Table 2. The data clearly shows that the surface area of
the catalyst decreased with an increase in the Ni content.
However, an increase in the electron beam dose did not
cause a variation in the surface area of the catalyst.
The oxygen content decreased with an increase in the
absorbed dose, yet at the same time the Ni content was
greatly increased. This phenomenon was more evident
with the catalysts treated with a high dose, greater than
2 MGy, plus it was also found that the oxygen content
on the surface of the pure alumina greatly decreased
after a dose of 4 MGy.
The change in the weight ratio of nickel and oxygen as
a function of the absorbed dose is shown for catalysts
N5 and N20 in Fig. 4. In both cases, the Ni/O ratio
increased linearly with the absorbed dose. The N20
catalyst, containing more Ni, exhibited a much greater
increase in the Ni/O ratio relative to the absorbed dose
than the N5 catalyst.

1000

2000

3000

4000

Irradiated dose (kGy)


Fig. 4. Variation of Ni weight percent ratio (Ni/O) as function
of absorbed radiation dose for catalysts N5 and N20.

To observe the effect of EB irradiation on the catalyst


structure, the XRD patterns were studied as a function
of the dose for the g-Al2O3, N5, and N20 groups, as
shown in Fig. 5.
The N5 and N20 catalysts exhibited the typical shape
of amorphous g-Al2O3, plus the crystallization of the
alumina improved as the absorbed dose was increased.
The N5 group with a small Ni content did not show any
peaks related to Ni support, whereas the N20 group with
a relatively high Ni content revealed manifest peaks
(2y=43.3, 62.9) considered as NiO. In addition, it was
found that the peak intensity increased with the
absorbed dose. As such, these observations support the
fact that the oxygen content was greatly reduced by the
electron beam treatment of g-Al2O3 and that the Ni/O
ratio increased as the dose increased for the N5 and N20
catalysts. In addition, these results indicate that oxygen

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Intensity

N20-E4000
N20-E2000
N20-E250
N20-E5
N20
N5-E4000
N5-E2000
N5-E250
N5-E5
N5
-Al2O3-E4000
-Al2O3-E250
250
-Al2O3
10

20

30

40

50

60

70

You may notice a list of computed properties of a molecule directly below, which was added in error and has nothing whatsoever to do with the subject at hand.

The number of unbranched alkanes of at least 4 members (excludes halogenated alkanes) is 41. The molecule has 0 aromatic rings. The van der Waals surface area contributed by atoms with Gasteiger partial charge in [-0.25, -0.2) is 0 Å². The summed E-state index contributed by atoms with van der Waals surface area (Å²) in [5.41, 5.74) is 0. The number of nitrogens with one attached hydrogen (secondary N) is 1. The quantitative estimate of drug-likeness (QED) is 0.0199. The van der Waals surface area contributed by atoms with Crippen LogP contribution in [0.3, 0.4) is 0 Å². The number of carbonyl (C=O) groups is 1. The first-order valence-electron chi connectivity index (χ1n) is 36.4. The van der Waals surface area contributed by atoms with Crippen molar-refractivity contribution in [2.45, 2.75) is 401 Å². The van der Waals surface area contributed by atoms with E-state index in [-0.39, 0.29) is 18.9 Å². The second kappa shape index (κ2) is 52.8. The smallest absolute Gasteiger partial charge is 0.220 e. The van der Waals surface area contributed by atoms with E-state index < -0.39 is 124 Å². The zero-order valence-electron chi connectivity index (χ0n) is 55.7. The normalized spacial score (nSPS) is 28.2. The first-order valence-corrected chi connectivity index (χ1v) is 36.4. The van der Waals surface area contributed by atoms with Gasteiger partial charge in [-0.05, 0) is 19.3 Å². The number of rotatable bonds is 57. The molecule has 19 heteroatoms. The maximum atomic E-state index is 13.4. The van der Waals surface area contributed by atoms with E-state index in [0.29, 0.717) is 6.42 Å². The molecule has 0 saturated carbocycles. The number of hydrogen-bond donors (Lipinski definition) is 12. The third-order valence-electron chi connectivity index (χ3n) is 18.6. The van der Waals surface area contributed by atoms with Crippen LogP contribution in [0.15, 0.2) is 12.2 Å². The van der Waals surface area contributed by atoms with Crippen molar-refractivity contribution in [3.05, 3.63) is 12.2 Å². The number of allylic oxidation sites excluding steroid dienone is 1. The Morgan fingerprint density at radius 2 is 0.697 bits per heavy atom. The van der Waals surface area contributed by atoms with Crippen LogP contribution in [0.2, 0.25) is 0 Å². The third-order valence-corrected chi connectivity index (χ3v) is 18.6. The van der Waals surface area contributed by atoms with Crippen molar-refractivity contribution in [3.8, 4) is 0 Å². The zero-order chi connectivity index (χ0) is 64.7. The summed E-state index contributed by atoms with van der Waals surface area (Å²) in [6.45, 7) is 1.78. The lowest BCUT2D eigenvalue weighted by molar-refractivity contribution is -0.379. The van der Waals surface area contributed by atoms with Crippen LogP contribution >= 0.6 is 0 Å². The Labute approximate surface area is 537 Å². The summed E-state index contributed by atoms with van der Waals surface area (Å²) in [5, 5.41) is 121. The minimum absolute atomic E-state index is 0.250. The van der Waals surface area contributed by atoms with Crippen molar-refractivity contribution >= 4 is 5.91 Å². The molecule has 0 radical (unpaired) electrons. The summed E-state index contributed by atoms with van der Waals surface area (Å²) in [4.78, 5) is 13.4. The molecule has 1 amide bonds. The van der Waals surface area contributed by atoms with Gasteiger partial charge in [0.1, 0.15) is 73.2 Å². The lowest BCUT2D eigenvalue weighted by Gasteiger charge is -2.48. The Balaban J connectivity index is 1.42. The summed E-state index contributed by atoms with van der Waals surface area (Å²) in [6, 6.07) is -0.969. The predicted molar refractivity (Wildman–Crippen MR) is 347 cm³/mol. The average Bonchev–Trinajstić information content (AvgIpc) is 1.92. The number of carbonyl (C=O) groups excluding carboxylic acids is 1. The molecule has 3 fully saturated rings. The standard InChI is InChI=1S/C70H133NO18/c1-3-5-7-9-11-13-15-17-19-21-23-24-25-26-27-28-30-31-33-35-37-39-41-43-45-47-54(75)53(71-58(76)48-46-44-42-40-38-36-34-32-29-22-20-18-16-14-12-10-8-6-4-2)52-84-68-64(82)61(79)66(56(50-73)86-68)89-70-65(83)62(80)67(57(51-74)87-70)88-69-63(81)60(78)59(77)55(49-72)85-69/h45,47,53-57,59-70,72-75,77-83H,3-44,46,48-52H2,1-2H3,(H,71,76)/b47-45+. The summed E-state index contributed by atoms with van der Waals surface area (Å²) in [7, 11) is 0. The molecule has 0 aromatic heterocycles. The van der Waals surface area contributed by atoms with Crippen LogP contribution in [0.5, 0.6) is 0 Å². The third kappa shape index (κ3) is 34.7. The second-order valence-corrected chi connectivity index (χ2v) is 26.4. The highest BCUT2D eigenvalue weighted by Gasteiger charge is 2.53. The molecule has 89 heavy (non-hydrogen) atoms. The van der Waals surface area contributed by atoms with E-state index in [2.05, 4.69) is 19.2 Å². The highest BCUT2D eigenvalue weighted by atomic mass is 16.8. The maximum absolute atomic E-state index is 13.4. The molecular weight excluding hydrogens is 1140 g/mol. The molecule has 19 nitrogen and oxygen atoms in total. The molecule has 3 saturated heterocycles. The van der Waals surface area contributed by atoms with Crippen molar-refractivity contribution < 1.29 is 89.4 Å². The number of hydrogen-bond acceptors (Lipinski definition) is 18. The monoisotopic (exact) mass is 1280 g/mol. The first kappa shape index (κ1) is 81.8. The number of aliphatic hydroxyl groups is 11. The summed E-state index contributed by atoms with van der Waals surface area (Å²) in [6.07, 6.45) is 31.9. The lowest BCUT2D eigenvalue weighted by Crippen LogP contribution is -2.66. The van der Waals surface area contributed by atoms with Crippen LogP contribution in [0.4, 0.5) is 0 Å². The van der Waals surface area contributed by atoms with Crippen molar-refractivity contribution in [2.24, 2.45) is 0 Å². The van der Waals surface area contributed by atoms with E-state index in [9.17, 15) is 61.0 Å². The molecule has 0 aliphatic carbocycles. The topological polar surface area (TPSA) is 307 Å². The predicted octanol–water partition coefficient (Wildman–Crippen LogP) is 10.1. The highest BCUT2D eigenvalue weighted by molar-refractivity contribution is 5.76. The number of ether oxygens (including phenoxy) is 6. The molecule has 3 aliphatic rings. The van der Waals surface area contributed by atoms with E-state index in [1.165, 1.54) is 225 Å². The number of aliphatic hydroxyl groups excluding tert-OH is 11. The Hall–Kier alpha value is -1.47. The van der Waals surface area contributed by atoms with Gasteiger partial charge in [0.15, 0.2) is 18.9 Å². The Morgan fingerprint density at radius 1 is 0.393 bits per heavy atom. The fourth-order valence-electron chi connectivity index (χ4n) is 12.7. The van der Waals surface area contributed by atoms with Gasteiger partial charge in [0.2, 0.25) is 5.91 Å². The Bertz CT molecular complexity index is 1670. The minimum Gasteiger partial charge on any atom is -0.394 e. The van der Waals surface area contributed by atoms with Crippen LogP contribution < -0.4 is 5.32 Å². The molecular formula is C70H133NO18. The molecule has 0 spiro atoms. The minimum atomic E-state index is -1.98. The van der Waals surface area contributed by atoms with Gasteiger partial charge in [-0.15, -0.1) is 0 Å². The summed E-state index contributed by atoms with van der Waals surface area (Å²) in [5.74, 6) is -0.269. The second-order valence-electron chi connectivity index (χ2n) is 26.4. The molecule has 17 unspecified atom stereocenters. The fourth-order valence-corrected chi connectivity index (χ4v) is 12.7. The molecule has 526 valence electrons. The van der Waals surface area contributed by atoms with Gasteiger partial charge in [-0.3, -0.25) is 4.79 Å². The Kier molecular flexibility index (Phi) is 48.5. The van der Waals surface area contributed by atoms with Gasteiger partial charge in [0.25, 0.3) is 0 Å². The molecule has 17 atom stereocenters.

2
Fig. 5. XRD patterns of g-Al2O3, N5, and N20 series catalysts exposed to different doses of electron beam irradiation.

I) N5

Ni 2p3/2
B
A

a
b
c
d

Intensity (a.u.)

was removed from NiO, hence the Ni/O ratio was


increased and a variation in the Ni oxidation state
occurred when the initial state of Ni on the fresh catalyst
was NiO. Furthermore, the results also suggest that the
concentration of Ni or surface defects known as active
sites was increased when the treatment caused the
removal of OH groups from the outermost surface
layers of the catalyst. It was found that this effect was
greater for catalysts with a higher metal content. The
variation in the surface after electron beam treatment
was similar to that caused by g-rays (El-Shobaky et al.,
1988; Youssef et al., 1992).
Several researchers have suggested Ni, C, and NiO as
active sites (Ruckenstein and Hu, 1996; Lemonidou
et al., 1998), while Ruckenstein and Hu (1996) proposed
that new active sites of Ni and C are produced during
the reforming reaction of CH4 with CO2 over Ni/gAl2O3. It has also been reported that catalytic activity is
greatly inuenced by the amount of NiO, according to
Lemonidou et al. (1998) who studied the reforming
reaction of CO2 by a nickel calcium aluminate catalyst,
plus Ni2+ exists as NiO rather than in a spinel structure
with an increasing calcination temperature. This is
coincident with the effect that the Ni content on the
surface increases with the calcination temperature, and
matches the results of the current EDX analysis, where
the Ni content increased when increasing the dose of EB
for the N5 and N20 catalysts. Therefore, the enhanced
conversion rates for catalysts treated with a high